Two people dressed as Mickey Mouse stand next to Christmas tree made out of lights as they wait to perform for children at Puerta del Sol square
Two people dressed as Mickey Mouse stand next to a Christmas tree made out of lights as they wait to perform for children at Madrid's landmark Puerta del Sol square December 18, 2011. REUTERS

On the old TV show, The Twilight Zone, people would often wake up to find that the world had changed in some weird and inexplicable way. The holidays are kind of like that. Our music tastes, our fashion, and even our work habits, are temporarily transformed.

Right about now your mom is pulling out her collection of holiday themed sweaters. At Starbucks, they've got the pumpkin spice latte back on the menu. At Macy's, they've been playing Jingle Bell Rock without a break since November 26th.

Everything looks and feels different. I call it the Yuletide Twilight Zone.

Some of these changes can be frightening. Many of us awaken this time of year to find that our wallets have mysteriously grown thinner. Folks are busy stuffing the space under the tree with mountains of toys made as well as paid for with plastic. Many will be adding debt consolidation to their list of New Year's resolutions.

Meanwhile, at work, productivity is down since folks have already mentally switched into vacation mode. I witnessed this firsthand recently when I walked into a large office building. It was the middle of the workday, but the reception area was deserted.

I had made the mistake of stopping by during the company's Christmas party. I found only one woman at her desk. Was there anyone available to assist me, I asked? No, she answered, quite unconcernedly.

Weird behavior like this is normal in the yuletide twilight zone. After all, customer service feels a lot less important when there are piles of candy cane-shaped cookies in the break room.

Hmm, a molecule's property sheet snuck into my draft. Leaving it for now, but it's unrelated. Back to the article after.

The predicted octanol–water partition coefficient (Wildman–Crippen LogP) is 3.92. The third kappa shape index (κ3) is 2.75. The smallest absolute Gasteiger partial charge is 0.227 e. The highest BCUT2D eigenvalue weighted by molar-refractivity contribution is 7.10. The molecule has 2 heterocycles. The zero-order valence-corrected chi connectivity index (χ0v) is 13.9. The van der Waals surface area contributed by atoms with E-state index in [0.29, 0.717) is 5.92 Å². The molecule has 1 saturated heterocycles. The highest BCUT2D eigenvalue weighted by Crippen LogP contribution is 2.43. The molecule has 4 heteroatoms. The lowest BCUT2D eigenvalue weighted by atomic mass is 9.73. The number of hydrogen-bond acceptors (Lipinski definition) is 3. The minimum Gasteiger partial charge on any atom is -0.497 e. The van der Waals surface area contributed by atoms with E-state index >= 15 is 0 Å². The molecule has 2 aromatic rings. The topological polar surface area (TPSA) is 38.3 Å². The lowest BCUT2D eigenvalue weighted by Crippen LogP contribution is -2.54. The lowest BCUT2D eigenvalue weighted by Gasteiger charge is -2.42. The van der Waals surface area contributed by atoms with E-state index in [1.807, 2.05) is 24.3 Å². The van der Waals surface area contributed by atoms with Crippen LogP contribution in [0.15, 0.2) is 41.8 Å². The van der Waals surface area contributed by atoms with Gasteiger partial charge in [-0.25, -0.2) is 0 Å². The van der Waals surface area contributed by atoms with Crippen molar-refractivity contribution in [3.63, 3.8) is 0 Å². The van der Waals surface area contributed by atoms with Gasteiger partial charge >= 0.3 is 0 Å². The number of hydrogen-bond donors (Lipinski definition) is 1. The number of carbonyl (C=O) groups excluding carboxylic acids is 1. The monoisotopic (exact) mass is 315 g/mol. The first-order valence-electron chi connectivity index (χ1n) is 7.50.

Weird is Good

There is one other thing that feels very odd this holiday season: For the first time in a very long time, America is no longer waging war in Iraq. This fact is something all of us can be thankful for.

No doubt it will take some time to get all our troops home, but we have begun to withdraw in earnest. As our troops return, they will experience a twilight zone of their own. The children they left behind will have changed and grown older in their absence. The joy of reunion will be tempered by the pain of time lost.

For others, the holidays will be a time to reflect on the memory of the fallen -- those who never made it back. The scars will stay with us. Ten years is a long time. There are college students today who cannot remember a time when their country was not at war.

For years now we have enjoyed a deceptive and, no doubt, temporary peace here in the homeland. The feelings of fear and urgency that overwhelmed us immediately after Sept. 11 have subsided. The drama of terrorism and war no longer feels as urgent as it once did, even as the fighting continues in Afghanistan.

The battle images we watch on CNN have grown strangely and troublingly uninteresting -- as if we were merely watching an episode of a TV drama that we have seen a hundred times before. I'm ashamed to admit it, but, like many, I stopped paying attention to the death tally a long time ago. It's a dangerous thing when a nation becomes used to war.

Giving Thanks

As I celebrate Christmas this year, I will take time to appreciate the usual things: family, friends, good health -- as well as the twilight zone things like holiday hip-hop albums, fiber optic Christmas trees, and fruitcake.

If it feels odd to think that the Iraq war is over, that's one more weird thing to be thankful for. Here's wishing we could go back to the days when it was not being at peace but being at war that felt peculiar.

Nathan Harden is editor of The College Fix. He writes about culture and politics every Wednesday for the International Business Times. Follow him on Twitter @nathanharden